Much is said about the dangers of texting while driving. Thirty-four states have enacted laws banning the practice, according to the government website distraction.gov. Federal authorities have passed regulations prohibiting commercial drivers from texting while operating buses or semi-trucks on federal highways. Studies have detailed the level of impairment drivers have when texting behind the wheel, and a number of national pledges have been signed by people who promise not to use their phones while driving.
However, there is a growing sentiment that texting while walking is equally as dangerous as distracted driving. Many of us think of the indelible YouTube image of a woman walking into a mall fountain, blithely unaware of her surroundings while texting away. While it was a comedic, pop-culture moment, other texting while walking incidents may end much more tragically.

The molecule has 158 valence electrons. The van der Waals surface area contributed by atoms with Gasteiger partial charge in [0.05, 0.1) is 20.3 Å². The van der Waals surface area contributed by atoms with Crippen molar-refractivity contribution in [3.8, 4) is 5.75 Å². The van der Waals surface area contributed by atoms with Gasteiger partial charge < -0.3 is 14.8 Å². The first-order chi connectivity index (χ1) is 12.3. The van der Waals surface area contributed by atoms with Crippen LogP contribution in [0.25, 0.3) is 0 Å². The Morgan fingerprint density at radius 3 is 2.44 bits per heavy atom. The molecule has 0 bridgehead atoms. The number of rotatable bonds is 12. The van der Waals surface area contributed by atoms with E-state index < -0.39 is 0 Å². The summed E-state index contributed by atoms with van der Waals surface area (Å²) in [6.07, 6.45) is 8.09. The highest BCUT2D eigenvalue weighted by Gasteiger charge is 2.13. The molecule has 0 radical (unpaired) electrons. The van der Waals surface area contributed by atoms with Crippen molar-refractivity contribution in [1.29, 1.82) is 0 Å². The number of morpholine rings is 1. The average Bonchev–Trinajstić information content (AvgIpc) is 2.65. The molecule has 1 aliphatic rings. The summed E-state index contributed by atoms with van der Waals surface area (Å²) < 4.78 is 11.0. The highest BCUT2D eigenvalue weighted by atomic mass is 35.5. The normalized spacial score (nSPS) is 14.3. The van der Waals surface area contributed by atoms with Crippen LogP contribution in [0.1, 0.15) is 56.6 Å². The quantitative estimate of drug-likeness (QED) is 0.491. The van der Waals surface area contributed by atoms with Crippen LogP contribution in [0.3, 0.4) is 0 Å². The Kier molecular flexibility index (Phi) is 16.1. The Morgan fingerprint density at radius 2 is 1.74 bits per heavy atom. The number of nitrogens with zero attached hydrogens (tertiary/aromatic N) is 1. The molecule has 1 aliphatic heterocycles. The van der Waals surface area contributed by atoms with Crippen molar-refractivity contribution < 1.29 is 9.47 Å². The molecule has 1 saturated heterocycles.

Consider how many pedestrians cross busy intersections. If it is possible that drivers engrossed in text messaging may not see potential dangers, it is equally likely that texting pedestrians may be unaware that they are in harm’s way. Pedestrian accidents are usually caused by someone not obeying the rules of the road, whether it be jaywalking or crossing against traffic, or a driver not yielding the right of way. When a pedestrian is not paying attention, he or she may step into a dangerous intersection at the wrong time.
According to the Insurance Institute for Highway Safety, a pedestrian dies in the United States every 110 minutes. In cities with high pedestrian traffic, walking and texting could be particularly dangerous as such areas usually have issues with traffic violations (especially red-light infractions). While there are no statistics detailing whether texting while walking plays a part in such accidents, common sense dictates that distracted pedestrians are at greater risk for harm because they are not aware of potential dangers in their surroundings.
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